• BATISTA, R. et al. Root morphology and nutrient uptake kinetics by Australian cedar clones. Revista Caatinga, v.29, p.153-163, 2016. Available from: <Available from: http://www.scielo.br/ scielo.php?script=sci_arttext&pid=S1983-21252016000100153 >. Accessed: Dec. 6, 2019. doi: 10.1590/1983-21252016v29n118rc.
    » https://doi.org/10.1590/1983-21252016v29n118rc.» http://www.scielo.br/ scielo.php?script=sci_arttext&pid=S1983-21252016000100153
  • CLAASSEN, N.; BARBER, S. A. A method for characterizing the relation between nutrient concentration and flux into roots of intact plants. Plant Physiology, v.54, p.564-568, 1974.
  • ELANCHEZHIAN, R. et al. Physiological and molecular approaches for improving phosphorus uptake efficiency of crops. Current Science, v.108, p.1271-1279, 2015.
  • GRASSEIN, F. et al. Relationships between functional traits and inorganic nitrogen acquisition among eight contrasting european grass species. Annals of Botany, v.115, p.107-115, 2015. Available from: <Available from: https://academic.oup.com/aob/arti-cle/115/1/107/2769200?login=true >. Accessed: Dec. 6, 2019. doi: 10.1093/aob/mcu233.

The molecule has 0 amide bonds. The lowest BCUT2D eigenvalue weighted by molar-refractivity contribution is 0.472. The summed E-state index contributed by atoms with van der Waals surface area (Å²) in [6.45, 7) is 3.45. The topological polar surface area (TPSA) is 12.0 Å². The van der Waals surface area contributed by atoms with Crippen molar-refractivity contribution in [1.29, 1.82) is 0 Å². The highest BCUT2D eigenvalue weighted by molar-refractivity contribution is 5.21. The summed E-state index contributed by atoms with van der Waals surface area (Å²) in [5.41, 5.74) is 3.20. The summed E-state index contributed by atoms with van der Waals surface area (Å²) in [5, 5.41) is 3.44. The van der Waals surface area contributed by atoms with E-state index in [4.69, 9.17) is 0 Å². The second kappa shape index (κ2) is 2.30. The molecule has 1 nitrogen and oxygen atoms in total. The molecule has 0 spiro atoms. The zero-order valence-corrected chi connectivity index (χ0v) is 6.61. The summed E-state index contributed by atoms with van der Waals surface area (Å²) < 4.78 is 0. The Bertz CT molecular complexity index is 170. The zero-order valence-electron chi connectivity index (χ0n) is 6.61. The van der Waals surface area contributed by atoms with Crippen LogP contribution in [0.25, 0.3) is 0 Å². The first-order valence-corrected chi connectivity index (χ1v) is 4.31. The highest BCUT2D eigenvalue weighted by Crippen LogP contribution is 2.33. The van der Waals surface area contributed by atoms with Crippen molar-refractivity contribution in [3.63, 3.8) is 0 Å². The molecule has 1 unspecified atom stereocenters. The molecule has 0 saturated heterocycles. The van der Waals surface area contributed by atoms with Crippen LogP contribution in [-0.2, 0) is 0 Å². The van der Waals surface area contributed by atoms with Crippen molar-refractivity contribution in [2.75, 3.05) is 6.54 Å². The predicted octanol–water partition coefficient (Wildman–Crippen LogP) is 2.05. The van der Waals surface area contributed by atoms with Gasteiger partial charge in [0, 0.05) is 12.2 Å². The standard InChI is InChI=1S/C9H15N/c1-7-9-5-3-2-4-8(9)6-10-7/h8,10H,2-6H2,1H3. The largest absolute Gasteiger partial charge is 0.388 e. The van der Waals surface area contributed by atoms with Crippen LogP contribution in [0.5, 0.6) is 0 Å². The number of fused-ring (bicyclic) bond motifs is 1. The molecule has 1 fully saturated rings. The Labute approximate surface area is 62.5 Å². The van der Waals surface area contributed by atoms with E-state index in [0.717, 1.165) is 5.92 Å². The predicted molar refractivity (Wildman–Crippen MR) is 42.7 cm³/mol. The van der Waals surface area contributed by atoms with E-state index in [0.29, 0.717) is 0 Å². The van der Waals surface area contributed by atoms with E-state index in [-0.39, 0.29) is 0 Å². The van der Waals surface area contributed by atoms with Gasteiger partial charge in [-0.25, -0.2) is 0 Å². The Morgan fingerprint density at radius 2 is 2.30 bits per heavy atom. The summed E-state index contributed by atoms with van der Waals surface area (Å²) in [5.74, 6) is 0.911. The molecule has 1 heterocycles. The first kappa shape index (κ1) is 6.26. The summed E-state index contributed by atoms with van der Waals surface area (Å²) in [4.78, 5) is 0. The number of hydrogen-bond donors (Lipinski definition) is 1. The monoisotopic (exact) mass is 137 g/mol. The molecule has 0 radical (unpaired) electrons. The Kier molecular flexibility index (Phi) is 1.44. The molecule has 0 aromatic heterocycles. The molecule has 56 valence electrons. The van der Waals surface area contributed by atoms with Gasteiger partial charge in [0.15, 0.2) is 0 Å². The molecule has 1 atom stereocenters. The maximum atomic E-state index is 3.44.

» https://doi.org/10.1093/aob/mcu233.» https://academic.oup.com/aob/arti-cle/115/1/107/2769200?login=true
  • MARQUES, A. C. R. et al. Interaction between growth strategies and phosphorus use efficiency in grasses from South America natural grasslands. Revista Ceres, v.67, p.1-10, 2020a.
  • MARQUES, A. C. R. et al. Leaf and root attributes as growth and phosphorus uptake determinants in two grass species from South America’s natural grasslands. Journal of Tropical Ecology, v.36, p.275-281, 2020b. Available from: <Available from: https://www.cambridge.org/core/journals/journal-of-tropical-ecology >. Accessed: Dec. 6, 2019. doi: 10.1017/S026646742100002X.